David Duchovny turns in a performance that belongs at the top of his oeuvre. His mad and primitive hunter in “Grotesque“, the eloquent body language of “Oubliette“, and the raw fire of “One Breath” prepared us for his very human, very emotional Mulder in this episode. We finally get to see a loving, tender Fox as he hugs his mother, obviously still grateful to have her. Maybe Mulder is beginning to break past his own defenses and connect to other people, after a lifetime of being frozen by the trauma of his childhood. Yet he is still the sharp-witted hunter wily enough to outwit his prey. Mulder starts out as the victim of Roche’s mind games (Roche: “Pick her out…Are you sure you want that one?”) and then snares Roche in his own net when he deliberately takes Roche to the wrong house to test his “memory” of abducting Samantha. Throughout, Duchovny gives us a three-dimensional Mulder who now truly trusts Scully, who lets her into his pain as he appeals to her for help (“It’s not her, is it?”). Duchovny shows us not only Mulder’s loss of control but his regain of his emotional balance in the final scene, where he can loosen up enough with Scully to laugh at his own insomnia, and hug her in an unself-conscious moment of companionship. And when David Duchovny accepts his Best Acting Emmy, I hope he thanks Vince Gilligan for the scene in the morgue, where he discovers that the body he recovered is not his sister’s. “It’s not her. It’s somebody, though.” This scene let him do what he does best–show us Mulder struggling to control so many emotions at once–grief, loss, relief, anger.
Gillian Anderson, for her part, shows us a Scully determined to defend her partner even from himself. When Skinner rightly threatens to yank Mulder off the case for hitting a prisoner, she defends her partner. One of the most telling moments comes when Mulder, digging away barehanded at what may be his sister’s grave, calls for her help. After a moment of hesitation, she joins him. In Season One’s “Conduit”, she forcibly restrains him from digging up a grave in similar circumstances; now she is willing to trust his instincts enough to abandon “the book”. Even more important, it shows that she has recognized that part of pursuing justice is bringing peace of mind to victims–and she perceives Mulder in this circumstance as a victim. I loved the Valkyrie-Scully coming out again, in her disgust at Roche’s attempts to shake Mulder. Her righteous indignation at Mulder’s breach of discipline in hitting a prisoner was right in character: no matter how heinous the provocation, her sense of fairness will never allow her to take unfair advantage. This integrity is what endears Scully to me more than anything else.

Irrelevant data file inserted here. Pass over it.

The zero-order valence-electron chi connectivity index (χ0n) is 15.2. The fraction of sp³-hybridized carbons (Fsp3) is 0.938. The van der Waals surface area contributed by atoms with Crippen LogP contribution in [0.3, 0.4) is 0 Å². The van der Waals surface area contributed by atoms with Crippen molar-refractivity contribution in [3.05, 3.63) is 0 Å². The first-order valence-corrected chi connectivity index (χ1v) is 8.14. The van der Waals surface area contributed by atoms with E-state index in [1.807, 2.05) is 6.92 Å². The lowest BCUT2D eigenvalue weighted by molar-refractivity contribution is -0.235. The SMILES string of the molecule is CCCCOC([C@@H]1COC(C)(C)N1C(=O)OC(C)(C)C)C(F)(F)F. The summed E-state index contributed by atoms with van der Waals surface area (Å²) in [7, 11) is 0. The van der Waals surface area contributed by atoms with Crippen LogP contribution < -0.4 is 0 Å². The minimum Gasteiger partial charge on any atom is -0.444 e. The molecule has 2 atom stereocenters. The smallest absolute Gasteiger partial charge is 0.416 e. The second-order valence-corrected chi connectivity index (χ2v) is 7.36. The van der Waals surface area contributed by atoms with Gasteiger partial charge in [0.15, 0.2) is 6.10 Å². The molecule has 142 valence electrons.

Tom Noonan, as the obscene John Roche, turns in a terrifying and naturalistic performance, perfectly nuanced. It’s a portrait of a man for whom the only borders are the bars of a cage; when released he knows no restraint, no boundary, no limit. A complete outlaw, he savors the savage murders of sixteen innocents, reliving them as the peak experiences of his life. His glee as he taunts Mulder’s belief in little green men from outer space, his satisfaction as he relishes the prospect of breaking Mulder with the fine points of Samantha’s murder, and his cowardice in the face of Mulder’s anger were all rendered in fine detail, as artless as breathing. It was a completely transparent performance, miles away from the barely articulate child-molester played last season by Michael Chieffo in “Oubliette”, and put John Roche in the top rank of X-Files villains.
I cannot omit my applause for the surreal dream sequences in this episode, which fitted so seamlessly into the overall fabric of the story. Especially good was the parking-lot bit, where the unlocking of the car and the release of Samantha parallels Mulder’s unconscious unlocking of Roche’s handcuffs and the release of his prisoner. What a terrible and stunning wake-up that was for Mulder. Throughout, the use of the ‘LaserTink’ to serve as a dream guide and messenger was whimsical and charming enough to keep us constantly in mind of young Samantha, without taking us over the edge into “cute”.
In all, “Paper Hearts” goes beyond most of this season’s X-Files, to set new standards for compassionate storytelling and stretched-to-breaking-point tension. And in the best tradition of the series, it leaves us with an agonizing ambiguity–what really did happen to Samantha Mulder? Has Mulder been deluding himself all these years? Did Bill Mulder tell his family a lie that gave them hope, to shield them from a truth they could not bear? Has Mulder’s famous memory played him false all his life? Delicious little puzzles like this are what make great X-Files. “Paper Hearts” gets five out of five sunflower seeds.